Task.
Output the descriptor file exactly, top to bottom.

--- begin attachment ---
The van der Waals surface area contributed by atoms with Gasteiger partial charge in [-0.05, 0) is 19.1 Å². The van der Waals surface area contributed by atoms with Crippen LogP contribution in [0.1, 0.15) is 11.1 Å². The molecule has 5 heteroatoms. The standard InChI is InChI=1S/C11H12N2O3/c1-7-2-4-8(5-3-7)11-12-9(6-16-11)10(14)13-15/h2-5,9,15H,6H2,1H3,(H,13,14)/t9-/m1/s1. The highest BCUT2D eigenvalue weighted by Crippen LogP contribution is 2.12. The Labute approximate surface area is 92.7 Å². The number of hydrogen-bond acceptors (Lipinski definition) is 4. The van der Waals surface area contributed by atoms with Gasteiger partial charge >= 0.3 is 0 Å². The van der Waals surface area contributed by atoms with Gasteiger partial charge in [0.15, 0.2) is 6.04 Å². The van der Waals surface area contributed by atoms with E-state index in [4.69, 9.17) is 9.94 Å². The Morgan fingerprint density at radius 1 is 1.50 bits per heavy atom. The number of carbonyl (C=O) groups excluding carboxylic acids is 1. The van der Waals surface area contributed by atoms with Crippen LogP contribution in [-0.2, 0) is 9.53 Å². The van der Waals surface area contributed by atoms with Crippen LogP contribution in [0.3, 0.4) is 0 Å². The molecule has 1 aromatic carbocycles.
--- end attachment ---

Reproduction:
The van der Waals surface area contributed by atoms with Gasteiger partial charge in [-0.05, 0) is 19.1 Å². The van der Waals surface area contributed by atoms with Crippen LogP contribution in [0.1, 0.15) is 11.1 Å². The molecule has 5 heteroatoms. The standard InChI is InChI=1S/C11H12N2O3/c1-7-2-4-8(5-3-7)11-12-9(6-16-11)10(14)13-15/h2-5,9,15H,6H2,1H3,(H,13,14)/t9-/m1/s1. The highest BCUT2D eigenvalue weighted by Crippen LogP contribution is 2.12. The Labute approximate surface area is 92.7 Å². The number of hydrogen-bond acceptors (Lipinski definition) is 4. The van der Waals surface area contributed by atoms with Gasteiger partial charge >= 0.3 is 0 Å². The van der Waals surface area contributed by atoms with Gasteiger partial charge in [0.15, 0.2) is 6.04 Å². The van der Waals surface area contributed by atoms with E-state index in [4.69, 9.17) is 9.94 Å². The Morgan fingerprint density at radius 1 is 1.50 bits per heavy atom. The number of carbonyl (C=O) groups excluding carboxylic acids is 1. The van der Waals surface area contributed by atoms with Crippen LogP contribution in [-0.2, 0) is 9.53 Å². The van der Waals surface area contributed by atoms with Crippen LogP contribution in [0.3, 0.4) is 0 Å². The molecule has 1 aromatic carbocycles.